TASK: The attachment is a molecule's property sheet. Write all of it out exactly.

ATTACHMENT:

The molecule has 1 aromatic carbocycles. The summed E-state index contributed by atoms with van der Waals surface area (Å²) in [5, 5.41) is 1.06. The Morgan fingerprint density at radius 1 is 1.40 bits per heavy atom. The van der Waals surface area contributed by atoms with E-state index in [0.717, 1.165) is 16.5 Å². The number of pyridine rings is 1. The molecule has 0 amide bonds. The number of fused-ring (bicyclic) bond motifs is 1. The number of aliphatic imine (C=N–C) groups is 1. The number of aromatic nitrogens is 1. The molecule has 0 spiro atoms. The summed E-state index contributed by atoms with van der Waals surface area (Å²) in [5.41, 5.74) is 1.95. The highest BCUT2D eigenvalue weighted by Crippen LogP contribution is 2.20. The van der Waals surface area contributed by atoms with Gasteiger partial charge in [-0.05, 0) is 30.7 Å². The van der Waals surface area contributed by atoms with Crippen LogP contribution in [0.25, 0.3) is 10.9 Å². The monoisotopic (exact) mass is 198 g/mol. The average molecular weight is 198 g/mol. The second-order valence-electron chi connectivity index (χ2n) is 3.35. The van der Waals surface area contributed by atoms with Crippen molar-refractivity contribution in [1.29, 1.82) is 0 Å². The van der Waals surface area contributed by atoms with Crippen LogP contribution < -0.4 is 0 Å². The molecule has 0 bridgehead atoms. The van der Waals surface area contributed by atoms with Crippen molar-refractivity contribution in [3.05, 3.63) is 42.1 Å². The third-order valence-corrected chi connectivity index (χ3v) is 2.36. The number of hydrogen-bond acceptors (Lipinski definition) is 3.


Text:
The molecule has 1 aromatic carbocycles. The summed E-state index contributed by atoms with van der Waals surface area (Å²) in [5, 5.41) is 1.06. The Morgan fingerprint density at radius 1 is 1.40 bits per heavy atom. The van der Waals surface area contributed by atoms with E-state index in [0.717, 1.165) is 16.5 Å². The number of pyridine rings is 1. The molecule has 0 amide bonds. The number of fused-ring (bicyclic) bond motifs is 1. The number of aliphatic imine (C=N–C) groups is 1. The number of aromatic nitrogens is 1. The molecule has 0 spiro atoms. The summed E-state index contributed by atoms with van der Waals surface area (Å²) in [5.41, 5.74) is 1.95. The highest BCUT2D eigenvalue weighted by Crippen LogP contribution is 2.20. The van der Waals surface area contributed by atoms with Gasteiger partial charge in [-0.05, 0) is 30.7 Å². The van der Waals surface area contributed by atoms with Crippen LogP contribution in [0.25, 0.3) is 10.9 Å². The monoisotopic (exact) mass is 198 g/mol. The average molecular weight is 198 g/mol. The second-order valence-electron chi connectivity index (χ2n) is 3.35. The van der Waals surface area contributed by atoms with Crippen molar-refractivity contribution in [1.29, 1.82) is 0 Å². The van der Waals surface area contributed by atoms with Crippen LogP contribution < -0.4 is 0 Å². The molecule has 0 bridgehead atoms. The van der Waals surface area contributed by atoms with Crippen molar-refractivity contribution in [3.05, 3.63) is 42.1 Å². The third-order valence-corrected chi connectivity index (χ3v) is 2.36. The number of hydrogen-bond acceptors (Lipinski definition) is 3.